Big 12 Media Days: Kansas

COACH MANGINO: Well, he certainly had a big 2007. And we would anticipate that he will compete and perform at the same high level. For Todd, the challenge is, is that to be able to manage all this attention that he's received. And I think he's doing a good job of that.

COACH MANGINO: Thank you, Peter.
Today, three players made the trip with me from
Lawrence. We have senior linebacker Mike
Rivera. Mike is a Kansas product. Darrell
Stuckey, who is a safety for us. Darrell is a
Kansas City, Kansas, product. And quarterback
Todd Reesing from Lake Travis, Texas. So all
three of them made the long trip here today from
Lawrence with me.

I'd like to open up by saying I appreciate
the opportunity to be here today to address you.
You know, coming off a pretty good season last
year, expectations are very high for our program in
Lawrence, in the state of Kansas, and around the

And we're extremely excited about that.
We embrace those expectations, because there
was a time when I first arrived here that there were
no expectations for Kansas's football program, and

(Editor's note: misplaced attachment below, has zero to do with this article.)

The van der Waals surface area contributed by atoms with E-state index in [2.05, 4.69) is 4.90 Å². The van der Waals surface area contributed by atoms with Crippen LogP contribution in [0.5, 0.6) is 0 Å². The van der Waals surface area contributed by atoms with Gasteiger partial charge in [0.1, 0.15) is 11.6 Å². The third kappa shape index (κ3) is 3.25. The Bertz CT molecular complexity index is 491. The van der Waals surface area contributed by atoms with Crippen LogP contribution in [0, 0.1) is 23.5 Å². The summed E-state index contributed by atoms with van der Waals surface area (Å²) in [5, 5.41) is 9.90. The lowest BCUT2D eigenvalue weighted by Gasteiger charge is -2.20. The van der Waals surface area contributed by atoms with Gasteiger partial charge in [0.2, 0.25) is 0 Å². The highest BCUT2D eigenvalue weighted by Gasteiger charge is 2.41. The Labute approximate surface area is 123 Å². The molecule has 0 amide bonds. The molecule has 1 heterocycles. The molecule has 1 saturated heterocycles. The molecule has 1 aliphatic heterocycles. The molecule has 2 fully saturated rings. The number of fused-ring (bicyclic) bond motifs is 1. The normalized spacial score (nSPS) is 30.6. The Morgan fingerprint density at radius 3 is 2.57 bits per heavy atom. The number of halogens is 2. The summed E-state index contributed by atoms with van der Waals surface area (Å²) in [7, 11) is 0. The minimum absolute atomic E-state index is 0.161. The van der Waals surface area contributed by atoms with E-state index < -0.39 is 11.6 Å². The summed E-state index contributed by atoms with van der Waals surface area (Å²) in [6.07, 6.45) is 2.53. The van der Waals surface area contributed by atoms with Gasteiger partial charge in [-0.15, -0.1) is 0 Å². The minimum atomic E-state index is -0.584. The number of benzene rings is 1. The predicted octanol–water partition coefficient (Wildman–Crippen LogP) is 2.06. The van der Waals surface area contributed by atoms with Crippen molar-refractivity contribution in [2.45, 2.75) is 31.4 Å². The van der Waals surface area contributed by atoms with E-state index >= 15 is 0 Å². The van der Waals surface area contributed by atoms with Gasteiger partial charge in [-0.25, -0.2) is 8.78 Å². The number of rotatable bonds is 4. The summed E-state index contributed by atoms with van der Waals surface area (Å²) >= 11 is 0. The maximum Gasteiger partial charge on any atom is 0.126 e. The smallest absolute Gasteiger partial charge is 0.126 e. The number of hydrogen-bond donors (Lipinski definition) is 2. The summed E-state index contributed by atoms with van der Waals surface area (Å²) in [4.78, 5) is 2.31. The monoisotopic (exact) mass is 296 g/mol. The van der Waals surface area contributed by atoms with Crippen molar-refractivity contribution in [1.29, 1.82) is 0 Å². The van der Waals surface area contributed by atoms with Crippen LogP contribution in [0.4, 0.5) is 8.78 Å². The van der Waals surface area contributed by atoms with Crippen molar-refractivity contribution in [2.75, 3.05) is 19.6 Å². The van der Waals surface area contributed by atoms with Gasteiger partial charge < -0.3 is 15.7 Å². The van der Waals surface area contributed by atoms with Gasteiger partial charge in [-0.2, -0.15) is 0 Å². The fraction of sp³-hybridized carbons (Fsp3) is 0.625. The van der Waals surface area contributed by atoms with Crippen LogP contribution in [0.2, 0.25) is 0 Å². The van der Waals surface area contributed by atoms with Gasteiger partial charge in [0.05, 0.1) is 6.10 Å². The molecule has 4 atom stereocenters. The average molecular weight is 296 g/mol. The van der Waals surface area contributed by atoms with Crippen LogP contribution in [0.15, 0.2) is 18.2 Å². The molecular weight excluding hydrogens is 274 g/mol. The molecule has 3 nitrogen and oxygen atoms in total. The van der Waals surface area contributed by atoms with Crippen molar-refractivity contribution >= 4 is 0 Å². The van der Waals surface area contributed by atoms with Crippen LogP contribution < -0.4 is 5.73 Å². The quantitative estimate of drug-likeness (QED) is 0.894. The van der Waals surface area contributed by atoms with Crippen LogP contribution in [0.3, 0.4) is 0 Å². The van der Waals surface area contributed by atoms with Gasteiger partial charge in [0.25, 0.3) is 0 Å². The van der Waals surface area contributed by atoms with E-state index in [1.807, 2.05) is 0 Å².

the fact now that people are taking a look at our
program and seeing that we're competitive and
we're able to compete at a high level here in a
great conference like the Big 12.
We think we're going to have a pretty good
football team again. We have a lot of work to do,
though. We're not really as good as we need to be
today. I'd like to think by the end of August we'll be
pretty good football team.

But we are looking forward to the season
with the same great expectations that our fans

Q. I hope you saved some snappy
adjectives to talk about Todd. Could you just
recap the remarkable season he had last year
and what kind of expectations you have for him
this coming season?

COACH MANGINO: Well, he certainly had
a big 2007. And we would anticipate that he will
compete and perform at the same high level. For
Todd, the challenge is, is that to be able to
manage all this attention that he's received. And I
think he's doing a good job of that.

Everybody in Lawrence, Kansas, wants to
say that they know him and that they pal around
with him and he's their buddy. And he's been
invited to just about everywhere. I think if he
continues to do a good job of managing going from
being a player that was not well known, who was
competing for a position last year at this time, to
being somebody that's highly respected as a
player in our league, that's the key.
And he will. He's a smart young guy. He
understands. He understands relationships with
people, and he's smart enough to realize that a lot
of people give you more credit than you deserve.
And as I told him, you can receive that kind of
criticism, too. You can get more criticism than you
deserve if you don't maintain that balance in your
life. And he's doing a really good job of doing

Q. Mark, obviously you guys had great
success last year. But your schedule
switching, you play Oklahoma, Texas Tech and